Rhonda Strong Gilmour
Katie flattened her skinny back against the cinderblock wall and tried to shut out the raucous shouts from the school yard. She hadn’t been chosen for a kickball team—again. She yearned to go back inside and read, but Miss Craft wouldn’t let her.
“Now, Katie, the only way to get over your shyness is to play with the other children. Don’t you want to make friends? Of course you do.” Miss Craft’s smile didn’t reach her eyes.
Kids aren’t supposed to notice things like that, but Katie noticed.
“I’m not shy,” she muttered to herself. “They just don’t like me. They’re mean.”
One of the kids playing kickball turned to look at Katie, then whispered to a classmate and laughed.
And Mrs. Watson, the gray-haired recess monitor, never noticed. She only got off her bench if you were bleeding or screaming. And there was no way Katie would give them the satisfaction of hearing her scream. No way.
She checked her Princess Jasmine watch. Only five more minutes until the bell would return her to the safety of the classroom. She watched the puffy clouds scudding by. Just five more minutes.
Bam! The kickball whacked off the wall, clipping Katie hard on the ear.
“Home run!” Big Joyce crowed. Broad and thick and tall, Big Joyce was the meanest kid in the third grade, if not the whole school.
Blinking hard, Katie reached for her burning ear. Her hand came away bloody.
“Mrs. Watson,” Fat Luis called, “Katie’s bleeding.”
Mrs. Watson dropped her crossword magazine and heaved herself off the bench. The kids on the kickball court fell silent, except for Big Joyce’s knot of toadies, who huddled around their queen and giggled. Joyce squinted at Katie, grinned, and then spit a glob of phlegm onto the pavement.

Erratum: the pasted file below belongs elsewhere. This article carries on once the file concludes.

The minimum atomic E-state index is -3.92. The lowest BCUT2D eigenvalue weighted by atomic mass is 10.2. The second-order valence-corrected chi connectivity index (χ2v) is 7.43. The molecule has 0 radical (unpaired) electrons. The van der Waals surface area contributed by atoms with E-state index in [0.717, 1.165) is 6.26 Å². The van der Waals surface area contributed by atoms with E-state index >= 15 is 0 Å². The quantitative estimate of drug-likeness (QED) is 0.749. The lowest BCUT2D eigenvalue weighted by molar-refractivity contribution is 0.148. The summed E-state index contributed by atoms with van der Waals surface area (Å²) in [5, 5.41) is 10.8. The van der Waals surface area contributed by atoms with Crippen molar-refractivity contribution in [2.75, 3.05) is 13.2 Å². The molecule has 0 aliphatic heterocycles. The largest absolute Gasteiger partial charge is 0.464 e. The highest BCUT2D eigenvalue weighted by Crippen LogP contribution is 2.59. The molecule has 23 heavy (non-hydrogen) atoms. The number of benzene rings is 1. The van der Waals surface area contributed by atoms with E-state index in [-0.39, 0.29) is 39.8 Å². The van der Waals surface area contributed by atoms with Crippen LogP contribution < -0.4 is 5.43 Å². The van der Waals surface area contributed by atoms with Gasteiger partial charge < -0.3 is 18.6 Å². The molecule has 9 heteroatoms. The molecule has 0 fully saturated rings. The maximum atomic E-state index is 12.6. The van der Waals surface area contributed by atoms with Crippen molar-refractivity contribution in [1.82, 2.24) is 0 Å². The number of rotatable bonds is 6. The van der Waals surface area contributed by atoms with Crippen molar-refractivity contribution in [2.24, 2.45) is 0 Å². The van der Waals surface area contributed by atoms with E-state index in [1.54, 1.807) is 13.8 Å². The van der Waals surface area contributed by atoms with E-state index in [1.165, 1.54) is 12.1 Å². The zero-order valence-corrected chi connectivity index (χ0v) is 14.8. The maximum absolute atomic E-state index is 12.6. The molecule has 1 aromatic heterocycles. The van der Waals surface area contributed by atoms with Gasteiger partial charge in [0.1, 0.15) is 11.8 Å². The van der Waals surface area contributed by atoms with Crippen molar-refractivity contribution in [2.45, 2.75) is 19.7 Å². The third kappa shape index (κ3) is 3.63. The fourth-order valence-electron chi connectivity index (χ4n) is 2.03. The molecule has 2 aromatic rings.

“All right, all right, what happened now?” Mrs. Watson pried Katie’s fingers away from her ear and inspected the damage. Blood dripped down Katie’s neck and onto the Peter Pan collar of her white blouse.
The bell rang. Miss Craft’s third graders lined up, tittering like sparrows. Their teacher joined Mrs. Watson in the corner where Katie hunched, breathing hard in an effort to hold back her brimming tears. The teacher winced when she saw the bloody mess.
“Oh dear. What happened, Katie?”
“She missed,” Big Joyce called out. Huddled behind her, her toadies nodded vigorously.
“It was her turn to kick, and she missed.”
“She always misses.”
Katie shook her head, which made her ear throb all the more. “That’s not true! They wouldn’t let me play. And then Joyce kicked the ball at my head. On purpose.”
And the tears began to fall—Katie couldn’t help it. Her head throbbed, and her stomach wobbled. Doom settled over her like a smelly wet blanket.
Once Joyce made you cry, she’d come after you again and again.
“Nuh uh! You are such a liar,” snarky little Kelly piped up. “We let her play, Miss. She was on Mitch’s team.” She gave Mitch a poke. “Right?”
Mitch stared at his scuffed shoes. “Um, yeah.”
Big Joyce snorted, daring the other kids to contradict her story.
Miss Craft pushed herself to her feet. “Mrs. Watson, would you take Katie to the nurse, please?”
“Great. More paperwork. Come on, squirt.” Mrs. Watson dropped a meaty paw onto Katie’s shoulder and propelled her toward the office. Once the hallway was clear, the recess monitor squatted down on her thick haunches and looked Katie in the eye.
“OK, kiddo, before we talk to the principal, why don’t you tell me the truth.”
Katie sniffled and wiped her bloody hand on her skirt.
Mrs. Watson’s hands were warm on Katie’s shoulders. “It’s OK. Really. Just tell me how you got hit.”
Katie stared at her Mary Janes for a long moment before whispering, “Big Joyce.”
Mrs. Watson sighed. “That little turd.”
Katie’s jaw dropped. She’d never heard a grownup use such language.
Mrs. Watson leaned in. “You listen to me, kiddo. I know it’s hard, dealing with mean kids like Joyce. I’ll keep an eye on her. That’s a promise. But you know what? Kids like Joyce always get what’s coming to them.”
That night, her ear cleaned and bandaged and the pain dampened by a few baby aspirin, Katie snuggled awkwardly on her side, trying to sleep. From the living room, she could hear her parents’ voices.
“When will she learn to stand up for herself?” Her father rattled his newspaper. “Why doesn’t she just punch that bully girl in the face? That would solve the problem right there.”